A merry ride for the industry

The idea of booking vacations, tickets, hotels, and rental cars online might have seemed a crazy idea when Microsoft (MSFT) launched Expedia (EXPE) in 1996. Almost two decades later, OTAs (online travel agencies) like Expedia, Priceline (PCLN), and TripAdvisor (TRIP) are generating huge revenue with gross reservations crossing the $35 billion mark. Priceline forms 2.77% of the Consumer Discretionary Select Sector SPDR (XLY).

Online Travel Agencies: Future Industry Outlook

OTAs have done well in the past few years. They’ve ridden on the surge in the travel industry because more people are travelling for business and leisure. The online travel market looks mature in many countries like the US and Europe. Online booking accounts for more than 40% of total travel sales, respectively. In most countries, the percentage of online bookings are seeing healthy growth. This is expected to rise. The growing number of people that own mobile devices indicates a clear shift in booking patterns towards mobile devices. The main market drivers for OTA companies are higher digitization, mobile adoption, and international expansion.

New markets

As markets in US and Europe look more mature, OTAs can now shift their focus to relatively newer and untouched markets like Italy, Spain, Germany, Mexico, China, the United Arab Emirates, Brazil, Norway, and India. These countries have a developed tourism industry as well as a rapidly emerging digitally equipped middle class. Both of these factors combine to make them a lucrative market for online travel bookings as more people shift from offline to online channels.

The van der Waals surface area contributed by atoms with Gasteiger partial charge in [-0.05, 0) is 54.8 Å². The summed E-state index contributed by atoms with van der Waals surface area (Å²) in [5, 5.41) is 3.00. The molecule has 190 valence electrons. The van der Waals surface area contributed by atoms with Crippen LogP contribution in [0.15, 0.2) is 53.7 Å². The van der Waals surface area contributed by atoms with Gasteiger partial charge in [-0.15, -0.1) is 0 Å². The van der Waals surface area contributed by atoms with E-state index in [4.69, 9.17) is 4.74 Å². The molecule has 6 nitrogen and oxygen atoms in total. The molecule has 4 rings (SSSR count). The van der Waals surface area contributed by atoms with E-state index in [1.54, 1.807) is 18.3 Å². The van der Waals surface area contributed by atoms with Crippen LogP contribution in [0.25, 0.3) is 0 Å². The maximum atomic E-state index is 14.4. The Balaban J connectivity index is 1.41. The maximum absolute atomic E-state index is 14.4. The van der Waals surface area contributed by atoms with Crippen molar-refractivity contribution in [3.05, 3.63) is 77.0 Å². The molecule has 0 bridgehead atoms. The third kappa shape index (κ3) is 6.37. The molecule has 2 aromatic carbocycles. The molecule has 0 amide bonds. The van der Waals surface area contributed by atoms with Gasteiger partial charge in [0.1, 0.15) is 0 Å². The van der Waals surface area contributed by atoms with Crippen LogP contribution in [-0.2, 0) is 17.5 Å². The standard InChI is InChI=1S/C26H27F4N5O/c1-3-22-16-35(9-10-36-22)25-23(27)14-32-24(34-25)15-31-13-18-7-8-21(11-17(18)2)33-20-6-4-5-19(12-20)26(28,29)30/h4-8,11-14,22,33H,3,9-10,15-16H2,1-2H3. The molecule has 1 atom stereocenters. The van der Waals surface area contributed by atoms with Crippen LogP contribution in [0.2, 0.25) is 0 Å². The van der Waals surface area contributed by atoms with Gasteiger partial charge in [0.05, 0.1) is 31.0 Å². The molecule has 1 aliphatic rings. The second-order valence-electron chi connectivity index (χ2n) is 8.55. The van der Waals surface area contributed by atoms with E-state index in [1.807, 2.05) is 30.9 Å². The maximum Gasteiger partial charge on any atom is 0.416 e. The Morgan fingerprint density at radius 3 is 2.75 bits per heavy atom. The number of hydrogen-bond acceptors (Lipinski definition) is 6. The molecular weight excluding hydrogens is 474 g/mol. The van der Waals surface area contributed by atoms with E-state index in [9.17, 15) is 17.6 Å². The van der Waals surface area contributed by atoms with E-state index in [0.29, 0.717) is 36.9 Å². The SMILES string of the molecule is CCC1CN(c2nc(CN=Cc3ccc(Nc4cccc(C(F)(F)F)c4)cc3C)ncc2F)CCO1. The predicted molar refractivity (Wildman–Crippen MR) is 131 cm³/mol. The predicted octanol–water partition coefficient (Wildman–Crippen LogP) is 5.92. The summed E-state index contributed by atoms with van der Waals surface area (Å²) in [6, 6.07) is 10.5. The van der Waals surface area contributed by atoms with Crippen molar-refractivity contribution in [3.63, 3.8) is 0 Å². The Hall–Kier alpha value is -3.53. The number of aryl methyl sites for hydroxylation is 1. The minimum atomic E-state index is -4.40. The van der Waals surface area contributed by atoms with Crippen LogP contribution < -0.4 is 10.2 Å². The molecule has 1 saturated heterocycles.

Capturing customers

Social media is now playing an even larger role in driving traffic towards online travel sites. As more people use mobiles and wearable technologies, the companies would need to focus on building better apps. As a result, the need for better digital advertising, stronger big data analytics, and social media marketing is growing rapidly.

In the next part, we’ll discuss some of the possible future threats for the OTA business.

Latest articles

Apple (AAPL) investors have had a roller coaster week. Apple stock has lost just under 2% in a week, ending on August 23, 2019.

Competition taking a toll on Netflix as its share of US subscription video streaming market keep falling as rivals gain ground.

Crude oil production continues to rise, and oil prices remain at $50. Despite that, US energy stocks aren’t getting investors’ interest.

Apple stock fell 4.6% as the US-China trade war intensified today. China warned of tariffs on more US goods, followed by Trump's tweeted response.

In response to new tariffs from China and President Trump's tweets, the market tanked to session lows on Friday. The DJIA nosedived more than 600 points.

Coverage on Cresco Labs has increased from seven analysts in July to nine in August. Six analysts favor a “strong buy,” and three recommend a “buy.”